Configuring 802.1Q tunnneling (Q-in-Q) on Cisco switches

315 views

cisco

Overview

The 802.1Q tunnneling technology also known as Q-in-Q is an extension to the well known 802.1Q standard which allows service providers to transport customers VLANs by simply adding another layer of IEEE 802.1Q tag to the original 802.1Q tagged packets that enter the ISP network. Customer VLAN IDs are preserved and traffic from different customers is segregated within the service-provider infrastructure even when they appear to be on the same VLAN. The primary benefit for the service provider is reduced number of VLANs supported for the same number of customers. By using 802.1Q tunneling the layer 2 domain of a customer can be extended across multiple sites. A Q-in-Q frame can be identified by the Ethertype field 0x8100 in the Ethernet header and it’s called a double-tagged frame. One outer ISP VLAN tag can carry 4096 customer VLAN tags and this brings the total number of available VLANs to approximately 16.8 million.

Continue reading…

Configuring private vlans on Cisco switches

751 views

cisco

Overview

Private VLANs are used to provide layer 2 isolation between members of the same broadcast domain. Private VLANs are documented in RFC 5517. In a standard VLAN environment traffic between members of the same VLAN can flow without restrictions. We can think of private VLANs like a segmentation of a normal VLAN in multiple subdomains. This feature is available only on layer 3 Catalyst 3560s and higher switches. Private VLANs can be used to address two issues found in service provider networks. First using normal VLANs an ISP must assign one VLAN per customer and thus a scalability problem would arise if the ISP needs to support more than 4094 clients which is the maximum number of supported VLANs by a device. Secondly when using IP routing each VLAN requires a separate subnet, which can lead to IP address management problems by wasting unused IP addresses.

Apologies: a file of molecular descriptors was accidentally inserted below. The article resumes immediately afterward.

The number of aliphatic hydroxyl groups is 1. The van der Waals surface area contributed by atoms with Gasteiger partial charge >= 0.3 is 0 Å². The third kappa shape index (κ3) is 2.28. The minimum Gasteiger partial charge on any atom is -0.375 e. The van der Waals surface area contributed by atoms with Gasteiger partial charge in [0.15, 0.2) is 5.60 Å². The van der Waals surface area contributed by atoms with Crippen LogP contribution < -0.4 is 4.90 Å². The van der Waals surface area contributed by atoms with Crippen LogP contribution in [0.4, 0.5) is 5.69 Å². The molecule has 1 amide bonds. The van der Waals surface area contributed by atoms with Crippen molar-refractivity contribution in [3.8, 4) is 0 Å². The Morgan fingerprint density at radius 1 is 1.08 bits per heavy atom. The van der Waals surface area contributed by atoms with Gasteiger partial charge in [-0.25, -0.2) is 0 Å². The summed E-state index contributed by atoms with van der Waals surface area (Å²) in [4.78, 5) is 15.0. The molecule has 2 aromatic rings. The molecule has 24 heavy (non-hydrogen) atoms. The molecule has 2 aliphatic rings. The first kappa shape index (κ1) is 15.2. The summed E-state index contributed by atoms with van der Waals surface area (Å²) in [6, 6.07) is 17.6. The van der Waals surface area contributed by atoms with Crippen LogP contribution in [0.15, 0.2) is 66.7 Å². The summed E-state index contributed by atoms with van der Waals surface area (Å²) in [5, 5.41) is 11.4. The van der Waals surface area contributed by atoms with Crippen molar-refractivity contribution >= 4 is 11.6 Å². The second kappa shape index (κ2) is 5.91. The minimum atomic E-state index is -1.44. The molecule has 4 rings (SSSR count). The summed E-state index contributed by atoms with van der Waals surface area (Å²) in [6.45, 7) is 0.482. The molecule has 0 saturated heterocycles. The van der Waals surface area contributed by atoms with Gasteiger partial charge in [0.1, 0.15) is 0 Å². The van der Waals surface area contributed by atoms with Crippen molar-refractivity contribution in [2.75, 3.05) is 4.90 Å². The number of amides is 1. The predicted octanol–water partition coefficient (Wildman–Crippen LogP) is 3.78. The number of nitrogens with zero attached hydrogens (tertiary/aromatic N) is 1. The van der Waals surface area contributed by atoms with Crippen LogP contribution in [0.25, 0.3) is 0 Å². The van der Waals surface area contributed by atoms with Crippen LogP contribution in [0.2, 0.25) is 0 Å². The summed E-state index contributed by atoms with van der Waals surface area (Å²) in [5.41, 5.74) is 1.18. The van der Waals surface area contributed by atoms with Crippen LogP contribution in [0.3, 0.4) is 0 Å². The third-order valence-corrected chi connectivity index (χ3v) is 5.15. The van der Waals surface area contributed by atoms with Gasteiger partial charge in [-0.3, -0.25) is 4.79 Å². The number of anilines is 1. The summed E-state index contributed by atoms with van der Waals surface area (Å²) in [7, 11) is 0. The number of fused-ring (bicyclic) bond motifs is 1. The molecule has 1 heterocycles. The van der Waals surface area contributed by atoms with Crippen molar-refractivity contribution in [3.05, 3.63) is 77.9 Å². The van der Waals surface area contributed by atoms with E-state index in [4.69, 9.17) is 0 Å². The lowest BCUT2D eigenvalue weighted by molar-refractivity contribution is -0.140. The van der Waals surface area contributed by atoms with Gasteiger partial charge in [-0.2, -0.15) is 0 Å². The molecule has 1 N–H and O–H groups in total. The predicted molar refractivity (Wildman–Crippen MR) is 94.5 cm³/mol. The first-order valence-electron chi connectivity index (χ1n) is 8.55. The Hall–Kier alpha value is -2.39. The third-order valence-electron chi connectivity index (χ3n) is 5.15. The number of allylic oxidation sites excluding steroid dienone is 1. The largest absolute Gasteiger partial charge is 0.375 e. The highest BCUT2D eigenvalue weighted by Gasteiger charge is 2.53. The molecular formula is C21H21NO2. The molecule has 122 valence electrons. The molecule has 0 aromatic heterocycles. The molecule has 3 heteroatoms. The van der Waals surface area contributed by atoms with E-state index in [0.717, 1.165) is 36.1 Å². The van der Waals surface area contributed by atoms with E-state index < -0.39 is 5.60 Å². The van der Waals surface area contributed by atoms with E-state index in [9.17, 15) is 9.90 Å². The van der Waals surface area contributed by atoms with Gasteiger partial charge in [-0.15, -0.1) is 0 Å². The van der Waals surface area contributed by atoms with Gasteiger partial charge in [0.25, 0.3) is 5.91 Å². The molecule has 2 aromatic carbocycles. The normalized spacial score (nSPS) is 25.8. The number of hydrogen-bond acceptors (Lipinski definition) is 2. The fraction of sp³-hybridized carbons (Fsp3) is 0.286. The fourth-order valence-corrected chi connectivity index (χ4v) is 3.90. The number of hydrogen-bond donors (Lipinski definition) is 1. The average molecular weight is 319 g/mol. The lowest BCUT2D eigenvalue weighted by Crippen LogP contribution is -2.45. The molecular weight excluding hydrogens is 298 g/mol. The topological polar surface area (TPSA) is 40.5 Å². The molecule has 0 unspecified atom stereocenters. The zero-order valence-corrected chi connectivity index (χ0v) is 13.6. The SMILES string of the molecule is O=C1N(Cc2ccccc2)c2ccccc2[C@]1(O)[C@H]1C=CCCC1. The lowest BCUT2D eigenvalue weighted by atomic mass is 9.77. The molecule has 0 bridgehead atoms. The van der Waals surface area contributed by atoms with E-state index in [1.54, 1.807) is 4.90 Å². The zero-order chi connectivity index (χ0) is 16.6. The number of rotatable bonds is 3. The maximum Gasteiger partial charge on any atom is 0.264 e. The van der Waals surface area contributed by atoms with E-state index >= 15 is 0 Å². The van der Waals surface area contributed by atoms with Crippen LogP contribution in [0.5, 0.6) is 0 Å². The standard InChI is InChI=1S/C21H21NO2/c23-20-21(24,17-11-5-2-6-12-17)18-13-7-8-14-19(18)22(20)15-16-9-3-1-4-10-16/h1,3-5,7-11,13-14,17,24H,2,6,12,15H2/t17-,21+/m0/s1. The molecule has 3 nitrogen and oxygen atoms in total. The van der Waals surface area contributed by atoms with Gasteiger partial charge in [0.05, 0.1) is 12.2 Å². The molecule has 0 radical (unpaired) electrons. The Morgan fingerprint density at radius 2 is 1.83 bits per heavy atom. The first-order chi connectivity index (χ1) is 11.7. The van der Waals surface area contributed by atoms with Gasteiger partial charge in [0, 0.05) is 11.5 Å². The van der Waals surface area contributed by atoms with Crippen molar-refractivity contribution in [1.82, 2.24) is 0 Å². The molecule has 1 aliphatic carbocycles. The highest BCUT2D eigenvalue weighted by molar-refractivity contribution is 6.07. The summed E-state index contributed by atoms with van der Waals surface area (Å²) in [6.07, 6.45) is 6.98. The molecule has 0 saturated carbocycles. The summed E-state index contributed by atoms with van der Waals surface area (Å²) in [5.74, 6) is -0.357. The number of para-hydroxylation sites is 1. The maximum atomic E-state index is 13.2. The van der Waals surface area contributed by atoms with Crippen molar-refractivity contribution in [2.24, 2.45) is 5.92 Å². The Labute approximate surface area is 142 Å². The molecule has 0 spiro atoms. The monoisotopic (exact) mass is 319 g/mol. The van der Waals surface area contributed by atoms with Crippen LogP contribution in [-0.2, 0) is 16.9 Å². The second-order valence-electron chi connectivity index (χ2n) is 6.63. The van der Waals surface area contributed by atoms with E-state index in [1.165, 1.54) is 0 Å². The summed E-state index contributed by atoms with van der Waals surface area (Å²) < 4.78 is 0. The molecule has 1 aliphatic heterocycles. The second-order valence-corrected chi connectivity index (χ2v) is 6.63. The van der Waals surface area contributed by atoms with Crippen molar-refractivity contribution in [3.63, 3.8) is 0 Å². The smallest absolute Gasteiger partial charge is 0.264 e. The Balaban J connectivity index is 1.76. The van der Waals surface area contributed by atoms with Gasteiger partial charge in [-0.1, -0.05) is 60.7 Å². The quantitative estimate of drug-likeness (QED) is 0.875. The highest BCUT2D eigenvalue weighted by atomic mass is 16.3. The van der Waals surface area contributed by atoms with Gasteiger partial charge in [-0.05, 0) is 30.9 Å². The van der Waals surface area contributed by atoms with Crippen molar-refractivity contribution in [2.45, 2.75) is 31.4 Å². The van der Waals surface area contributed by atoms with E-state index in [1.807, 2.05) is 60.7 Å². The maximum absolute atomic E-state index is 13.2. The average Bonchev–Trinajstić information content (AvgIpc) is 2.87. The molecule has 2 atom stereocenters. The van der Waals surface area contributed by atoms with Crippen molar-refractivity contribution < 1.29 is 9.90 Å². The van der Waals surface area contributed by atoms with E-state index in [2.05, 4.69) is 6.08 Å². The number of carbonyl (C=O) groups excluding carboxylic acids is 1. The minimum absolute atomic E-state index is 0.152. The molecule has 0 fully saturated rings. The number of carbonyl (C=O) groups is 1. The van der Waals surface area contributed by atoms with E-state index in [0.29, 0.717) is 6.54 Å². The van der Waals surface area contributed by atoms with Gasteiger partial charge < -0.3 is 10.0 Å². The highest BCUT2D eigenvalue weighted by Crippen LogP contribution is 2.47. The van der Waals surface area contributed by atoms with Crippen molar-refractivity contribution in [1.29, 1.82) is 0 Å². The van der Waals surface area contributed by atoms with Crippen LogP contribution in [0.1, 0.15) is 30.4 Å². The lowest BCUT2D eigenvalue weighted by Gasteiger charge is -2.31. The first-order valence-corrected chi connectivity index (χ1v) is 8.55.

Continue reading…

Creating and configuring VLANs on Cisco Catalyst switches

214 views

cisco

Overview

A VLAN (Virtual LAN)is a term derived from LAN (Local area network) and represents a logical grouping of hosts with the same set of requirements. All host in a VLAN communicate as if they were attached to the same broadcast domain, regardless of their physical location. By grouping several switch ports in different VLANs we are creating separate logical broadcast domains. All member ports of the same VLAN can communicate between them without using any Layer 3 routing. In order to allow communication between different VLANs we must use a layer 3 device like a router or we can use SVIs (Switched virtual interfaces). Using VLANs can provide the following benefits:

Continue reading…